For patients with cancer, management decisions have to consider the quality of survival as well as the prolongation of life. Choices about treatment are often particularly stark. Participation in decision-making helps adaptation to illness, increases satisfaction with medical care and promotes acceptance of treatment. But, for some patients, it may impose undue responsibility, cause confusion, heighten anxiety or undermine trust in the doctor. The Drug and Therapeutics Bulletin reviewed the literature on where the balance lies.

They found:

  • In the U.S.A. and the United Kingdom, 90% of patients want to know exact details of their illness and treatment.
  • Up to 80% of patients want an active role in decisions about their cancer treatment. Younger, better educated and female patients are more likely to participate in decision-making. Few want to take sole responsibility.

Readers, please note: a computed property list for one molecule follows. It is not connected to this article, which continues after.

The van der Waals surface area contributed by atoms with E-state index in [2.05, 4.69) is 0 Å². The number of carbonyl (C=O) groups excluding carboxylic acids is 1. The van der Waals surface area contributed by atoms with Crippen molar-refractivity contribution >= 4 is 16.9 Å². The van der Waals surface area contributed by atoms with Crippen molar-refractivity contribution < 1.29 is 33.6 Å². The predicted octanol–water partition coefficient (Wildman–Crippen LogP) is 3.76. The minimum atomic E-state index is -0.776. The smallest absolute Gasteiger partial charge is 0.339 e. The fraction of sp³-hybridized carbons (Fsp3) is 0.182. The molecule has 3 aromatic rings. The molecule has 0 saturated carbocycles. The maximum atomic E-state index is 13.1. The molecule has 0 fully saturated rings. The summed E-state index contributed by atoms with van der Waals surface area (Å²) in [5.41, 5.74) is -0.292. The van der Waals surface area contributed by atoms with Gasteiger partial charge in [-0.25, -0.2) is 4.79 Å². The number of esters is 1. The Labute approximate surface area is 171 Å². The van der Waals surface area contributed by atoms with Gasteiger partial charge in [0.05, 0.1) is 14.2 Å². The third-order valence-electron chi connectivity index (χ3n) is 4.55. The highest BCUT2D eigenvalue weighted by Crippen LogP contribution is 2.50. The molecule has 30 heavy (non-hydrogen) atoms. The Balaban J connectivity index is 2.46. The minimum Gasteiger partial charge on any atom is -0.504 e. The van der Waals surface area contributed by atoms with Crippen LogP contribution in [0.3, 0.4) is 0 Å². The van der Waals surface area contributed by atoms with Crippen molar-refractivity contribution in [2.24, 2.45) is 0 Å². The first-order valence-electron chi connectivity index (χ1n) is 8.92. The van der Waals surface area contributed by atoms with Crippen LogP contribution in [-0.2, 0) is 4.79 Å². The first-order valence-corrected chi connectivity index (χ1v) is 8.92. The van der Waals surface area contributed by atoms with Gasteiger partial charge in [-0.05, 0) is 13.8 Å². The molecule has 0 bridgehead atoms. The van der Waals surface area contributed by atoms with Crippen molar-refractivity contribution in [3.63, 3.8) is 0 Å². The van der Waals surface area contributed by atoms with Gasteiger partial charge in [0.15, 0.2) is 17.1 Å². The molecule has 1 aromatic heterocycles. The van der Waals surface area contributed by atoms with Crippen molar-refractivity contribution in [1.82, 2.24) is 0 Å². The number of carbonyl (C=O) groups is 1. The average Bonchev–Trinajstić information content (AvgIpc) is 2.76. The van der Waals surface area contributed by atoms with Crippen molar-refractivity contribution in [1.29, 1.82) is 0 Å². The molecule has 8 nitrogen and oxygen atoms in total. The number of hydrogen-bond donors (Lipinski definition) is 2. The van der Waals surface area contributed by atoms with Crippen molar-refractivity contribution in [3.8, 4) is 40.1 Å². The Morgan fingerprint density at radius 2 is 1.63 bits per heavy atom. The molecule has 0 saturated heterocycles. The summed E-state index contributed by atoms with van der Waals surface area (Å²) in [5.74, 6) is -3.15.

• Shared responsibility for treatment decisions reduces psychological disturbance.
  • Patients need information about the illness, proposed treatment and adverse effects.
  • Effects of treatment on work and family cause as much distress as physical effects.
  • Patients under stress recall little of the medical interview. Medical jargon and basic failures in communication make the patient's task harder. Written information or audio tapes of the consultation help.
  • Patients' choices are strongly influenced by their perception of what the doctors want them to do, but doctors' recommendations are often biased in a variety of ways.
  • Information from several sources, second opinions and counsellors may be necessary.

Most patients with cancer wish to be fully informed about their disease and its treatment. Such involvement appears to help psychological well-being. Good communication is necessary even when decisions are left to the doctor.

John Marley

Professor, Department of General Practice, University of Adelaide, Royal Adelaide Hospital, Adelaide